Nancy Dutra loves writing, reading, and occasionally singing about the human condition. She is a contributing author to SOCAN Words and Music magazine and is a freelance writer and editor. Her album, “Time Will Tell,” charted on the Euro-Americana Roots Music List and received favourable reviews from CBC, Exclaim, NOW, and No Depression.


When I speak, I’m verbose and repetitive. When I write, however, I’m concise. With each successive draft, my point of view gets sharper, more straightforward, more precise. On the page, I express myself in ways I’m not ready to in person. The page is a safe space. I write to understand and be understood.

Sharing my work is a different story. Sometimes I’m nourished by constructive feedback. Other times, it splinters my self-esteem, cutting into my courage. To put oneself in the arena is to risk greatly. Rejection abounds. In these moments of existential crisis, I turn to my reasons for writing and my community for support. Without other writers to conspire, commiserate, and celebrate with, where would I be? I write to be part of a community.

Lorri Neilsen Glenn, a Red River Métis writer and former Halifax Poet Laureate shares, “Like many writers, I love to create. I sketched and painted, acted in local theatre productions, threw clay pots on a wheel and dabbled in fibre arts. When I turned to writing poetry and creative nonfiction in my 50s, it became the primary way I wanted to make sense of my own and others’ lives.” Neilsen Glenn has more than realized her goal. She’s the author and editor of fourteen titles of poetry, creative nonfiction, and scholarly work, and has a forthcoming book, The Old Moon in Her Arms: Women I Have Known and Been.

Despite her prolific output, Neilsen Glenn takes time to take in and not just produce, art. “I have fallow periods when I don’t put words on the page, but those times don’t last long.” She chooses not to worry or wallow, instead relishing the world around her. “My advancing age won’t allow me writer’s block,” she says, emphasizing that “life is too short and the world too fascinating.” She’s attuned to what’s happening around her. “I’ve found paying attention whets curiosity, whether it’s about the fracas in the grocery store, an historical figure, or the stories behind the characters in the hospital waiting room. I jot notes, read as much and as widely as I can, try to stay open. Eventually, things gather and begin to coalesce, and I go to my notebook or the keyboard. I can’t not write. If I go too long without writing, I become antsy, off-kilter. That state of suspension both challenges and energizes me.”

When Cooper Lee Bombardier, an American visual artist, writing instructor, and author of Pass with Care: Memoirs struggles, he takes time to reflect. “I never doubt that writing is something I want to do but sometimes, when getting the words down feels like a total slog, I have to remember my why. Why am I writing this story, memoir, novel, et cetera? How would I feel if I never finished it? Would I be okay with that? The desire for me to make art, to create something, often far outweighs temporary discouragement–I feel better as a human being mentally, physically, and emotionally, when I am attending to my need to create.”

Despite being a self-professed “loner” and introvert,” Bombardier is all about community. “It helps to have a community of writers to both support and to be supported by so that we can step out of the solitude and into the act of communication which is what brings us to writing in the first place,” he says. “A couple of solid writer friends is wonderful, a writing group or accountability partnership can be helpful, and both mentoring and being mentored allow us to learn and to pay it forward. And being part of a writing community can be more diffuse, too: reviewing books, interviewing authors, organizing readings or open mics, even posting reviews on Goodreads or Amazon, or sharing recent reads when interviewed are all ways to participate in a writing community.”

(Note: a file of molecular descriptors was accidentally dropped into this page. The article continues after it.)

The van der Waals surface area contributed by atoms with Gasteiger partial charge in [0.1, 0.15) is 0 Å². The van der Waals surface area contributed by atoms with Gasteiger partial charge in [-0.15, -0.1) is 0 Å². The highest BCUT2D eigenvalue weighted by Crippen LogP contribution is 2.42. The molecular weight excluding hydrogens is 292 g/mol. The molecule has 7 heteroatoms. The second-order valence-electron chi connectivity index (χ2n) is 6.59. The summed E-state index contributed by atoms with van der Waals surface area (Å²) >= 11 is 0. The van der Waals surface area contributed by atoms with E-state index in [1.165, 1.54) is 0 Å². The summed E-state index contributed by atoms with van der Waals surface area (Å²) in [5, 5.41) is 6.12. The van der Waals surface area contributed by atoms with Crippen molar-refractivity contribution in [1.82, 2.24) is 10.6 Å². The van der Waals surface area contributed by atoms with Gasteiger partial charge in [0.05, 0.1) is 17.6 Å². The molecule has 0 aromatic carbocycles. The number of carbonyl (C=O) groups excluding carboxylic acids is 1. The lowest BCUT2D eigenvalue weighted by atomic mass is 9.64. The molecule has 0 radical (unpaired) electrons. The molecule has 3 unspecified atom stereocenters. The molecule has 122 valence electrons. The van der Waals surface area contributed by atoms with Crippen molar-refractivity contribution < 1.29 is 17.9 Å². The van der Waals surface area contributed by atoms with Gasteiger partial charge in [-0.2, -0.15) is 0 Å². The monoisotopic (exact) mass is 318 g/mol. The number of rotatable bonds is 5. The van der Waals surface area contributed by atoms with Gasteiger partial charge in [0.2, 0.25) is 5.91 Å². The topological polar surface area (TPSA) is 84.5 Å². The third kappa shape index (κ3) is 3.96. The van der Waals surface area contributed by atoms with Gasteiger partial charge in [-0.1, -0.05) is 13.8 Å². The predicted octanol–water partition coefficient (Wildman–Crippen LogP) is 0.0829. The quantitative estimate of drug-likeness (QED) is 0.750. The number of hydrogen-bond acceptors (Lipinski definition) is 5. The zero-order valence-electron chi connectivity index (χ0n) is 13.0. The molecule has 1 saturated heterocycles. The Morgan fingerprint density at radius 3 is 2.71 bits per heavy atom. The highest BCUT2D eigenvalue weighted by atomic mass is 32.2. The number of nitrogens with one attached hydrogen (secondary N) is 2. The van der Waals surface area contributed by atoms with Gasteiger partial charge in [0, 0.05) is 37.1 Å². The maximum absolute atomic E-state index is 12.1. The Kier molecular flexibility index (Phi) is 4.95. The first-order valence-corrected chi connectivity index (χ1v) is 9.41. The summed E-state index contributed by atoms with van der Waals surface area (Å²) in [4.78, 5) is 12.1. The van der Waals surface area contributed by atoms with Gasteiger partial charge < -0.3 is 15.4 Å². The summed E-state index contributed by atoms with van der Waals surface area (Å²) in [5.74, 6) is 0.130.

Carol Shaben, bestselling author of Into the Abyss: How a Deadly Plane Crash Changed the Lives of a Pilot, a Politician, a Criminal and a Cop and coauthor with Mohamed Fahmy of The Mariott Cell: An Epic Journey from Cairo’s Scorpion Prison to Freedom, is also grateful for her community. “The creative work I do mentoring, supporting, and being in community with writers is a tremendous source of joy and motivation. The courage of others to continue to write amid challenges far greater than my own, to submit despite continued rejection, and to write from a place of passion, inspires me every day.”

Writing is not Shaben’s first profession. “I came to writing in my forties after a whole other career, so it was a conscious choice to take this more difficult, less financially secure path,” she says. Despite the uncertainty that comes with a life in writing, Shaben feels lucky to be earning a “modest living” and is grateful for a supportive spouse who believes in her. “When I’m feeling discouraged, I remind myself it’s a privilege to do what we do; to sit still and muse deeply about the world, to quietly put our thoughts and passions on the page, especially in a time of constant noise and distraction,” she says. “And I remember the words of James Baldwin whose reason for writing aligns so closely with my own: You write in order to change the world … if you alter, even by a millimeter, the way people look at reality, then you can change it.”                    

As I learned from Neilsen Glenn, Bombardier, and Shaben, the solitary nature of writing can be made less lonely by the interdependence of community and a good dose of gratitude. And from James Baldwin via Shaben and my own interpretation, I learned that writing is an act of affirmation and sometimes of activism. I write to place myself in a lineage of writers who tell stories as a means of spiritual survival.